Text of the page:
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Indian Currency Committee

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Title: Indian Currency Committee  
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Indian Currency Committee

The Indian Currency Committee or Fowler Committee was a government committee appointed by the British-run Government of India on 29 April 1898 to examine the currency situation in India.[1] Until 1892, silver was the metal on which Indian currency and coinage had largely been based. In 1892, the Government of India announced its intent to "close Indian mints to silver" and, in 1893, it brought this policy into force.[2] The committee recommended that the official Indian rupee be based on the gold standard and the official exchange rate of the rupee be established at 15 rupees per British sovereign, or 1 shilling and 4 pence per rupee.[2] The British Imperial Government accepted the recommendations of the commission in July 1899.[2]

The action of the government in abandoning silver coinage was driven by the relative decline of the value of silver against gold, which had led to an accompanying decline of the rupee against gold and gold-based currencies (such as the British sovereign).[3] India had been importing about a quarter of the annual global production of silver, in part to meet its currency issuing requirements.[4] Some commentators noted that silver was gradually being globally discarded as a basis of currency, with only three main remaining supporters: Mexico (a major producer of silver), the United States, and India.[4] With India's move to the gold standard, the silver standard lost a significant supporter.[4]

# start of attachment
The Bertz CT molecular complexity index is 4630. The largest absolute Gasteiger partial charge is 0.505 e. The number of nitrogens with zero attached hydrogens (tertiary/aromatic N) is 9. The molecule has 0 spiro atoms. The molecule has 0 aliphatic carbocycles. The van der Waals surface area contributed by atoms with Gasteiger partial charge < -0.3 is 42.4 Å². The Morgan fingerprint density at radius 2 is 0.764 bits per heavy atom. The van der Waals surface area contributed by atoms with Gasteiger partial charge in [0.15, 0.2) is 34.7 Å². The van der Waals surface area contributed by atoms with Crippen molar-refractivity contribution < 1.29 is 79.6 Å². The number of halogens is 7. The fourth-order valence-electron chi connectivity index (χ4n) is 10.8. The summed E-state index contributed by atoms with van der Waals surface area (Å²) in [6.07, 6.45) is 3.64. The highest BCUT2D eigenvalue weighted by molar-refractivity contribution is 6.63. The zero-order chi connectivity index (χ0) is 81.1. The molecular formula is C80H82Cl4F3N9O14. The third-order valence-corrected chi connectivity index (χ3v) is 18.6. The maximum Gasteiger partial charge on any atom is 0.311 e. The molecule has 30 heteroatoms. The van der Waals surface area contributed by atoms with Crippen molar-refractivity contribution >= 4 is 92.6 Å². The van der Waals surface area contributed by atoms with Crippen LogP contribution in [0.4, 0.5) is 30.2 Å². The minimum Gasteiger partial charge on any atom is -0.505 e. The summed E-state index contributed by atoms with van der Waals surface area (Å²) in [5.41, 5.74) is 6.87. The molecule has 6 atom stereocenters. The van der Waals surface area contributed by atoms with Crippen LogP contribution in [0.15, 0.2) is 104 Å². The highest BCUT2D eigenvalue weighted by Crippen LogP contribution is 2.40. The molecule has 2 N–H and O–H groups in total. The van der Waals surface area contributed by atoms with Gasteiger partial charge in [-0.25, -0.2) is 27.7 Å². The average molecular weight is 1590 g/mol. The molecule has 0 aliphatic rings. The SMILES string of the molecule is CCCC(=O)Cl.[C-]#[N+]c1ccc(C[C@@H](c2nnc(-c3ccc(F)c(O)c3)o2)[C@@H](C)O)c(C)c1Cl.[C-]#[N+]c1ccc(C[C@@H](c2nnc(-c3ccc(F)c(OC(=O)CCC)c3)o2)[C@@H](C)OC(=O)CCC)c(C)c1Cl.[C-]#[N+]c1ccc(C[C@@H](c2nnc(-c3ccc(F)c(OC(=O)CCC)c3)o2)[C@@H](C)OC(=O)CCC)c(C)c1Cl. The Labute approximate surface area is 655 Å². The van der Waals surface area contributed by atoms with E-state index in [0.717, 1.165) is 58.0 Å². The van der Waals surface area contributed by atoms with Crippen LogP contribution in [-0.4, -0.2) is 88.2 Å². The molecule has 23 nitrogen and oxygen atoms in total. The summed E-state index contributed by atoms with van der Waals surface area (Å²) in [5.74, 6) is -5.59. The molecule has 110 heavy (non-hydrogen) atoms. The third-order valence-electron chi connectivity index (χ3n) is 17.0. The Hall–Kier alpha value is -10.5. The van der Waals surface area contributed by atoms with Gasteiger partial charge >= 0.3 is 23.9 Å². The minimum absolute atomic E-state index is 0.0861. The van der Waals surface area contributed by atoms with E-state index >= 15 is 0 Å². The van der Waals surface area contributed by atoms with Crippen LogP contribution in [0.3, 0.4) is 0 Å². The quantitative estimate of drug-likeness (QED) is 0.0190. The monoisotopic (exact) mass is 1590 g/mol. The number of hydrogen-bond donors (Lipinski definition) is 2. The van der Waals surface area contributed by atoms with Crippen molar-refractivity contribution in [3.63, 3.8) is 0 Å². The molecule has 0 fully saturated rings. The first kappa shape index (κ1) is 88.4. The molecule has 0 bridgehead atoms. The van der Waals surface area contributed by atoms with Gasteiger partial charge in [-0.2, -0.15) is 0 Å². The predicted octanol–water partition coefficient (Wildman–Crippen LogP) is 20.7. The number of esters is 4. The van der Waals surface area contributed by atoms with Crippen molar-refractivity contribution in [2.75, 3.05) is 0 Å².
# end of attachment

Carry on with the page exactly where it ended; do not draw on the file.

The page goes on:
Miscellaneous

The committee was chaired by Sir Henry Fowler (later Viscount Fowler), and was often referred to as the Fowler Committee.[5] Its final recommendation was also referred to as the Fowler Report.[6]

References

  1. ^ M. Anees Chishti (2001), Committees and commissions in pre-independence India 1836-1947, Volume 3, Mittal Publications,  
  2. ^ a b c "India: The Currency Question", The West Australian, 31 July 1899, ... London, July 29 ... The Imperial Government have ... adopted the recommendations of the Indian Currency Committee ... proceed to the establishment of a gold currency ... legal rate at which rupees are to exchange with gold be fixed at 1s. 4d. per rupee or 15 rupees to the sovereign ... 
  3. ^ Thomas Nixon Carver (1893), The place of abstinence in the theory of interest, Geo. H. Ellis, ... the Indian government suggested as early as March 1892, the adoption of some measures towards checking the decline in the gold value of the rupee ... 
  4. ^ a b c "The Indian Gold Standard", The Edinburgh review: or critical journal, Volume 188 (A. Constable), October 1898, ... in the estimation of civilized nations silver had definitely been excluded ... the third, and main, great ally of silver was India ... India was buying on an average about a quarter, and the United States rather more than a third of the silver production of the entire world ... 
  5. ^ Indian Currency Committee (1898), Minutes of Evidence Taken Before the Committee Appointed to Inquire Into the Indian Currency: Together with an Analysis of the Evidence, Eyre and Spottiswoode, ... The Right Hon. Sir H.H. Fowler, M.P., Chairman, Indian Currency Committee ... 
  6. ^ Alleyne Ireland (1907), The province of Burma: a report prepared on behalf of the University of Chicago, Houghton, Mifflin and company, ... the Report of the Indian Currency Committee of 1898 (generally known as the Fowler Report) ... 


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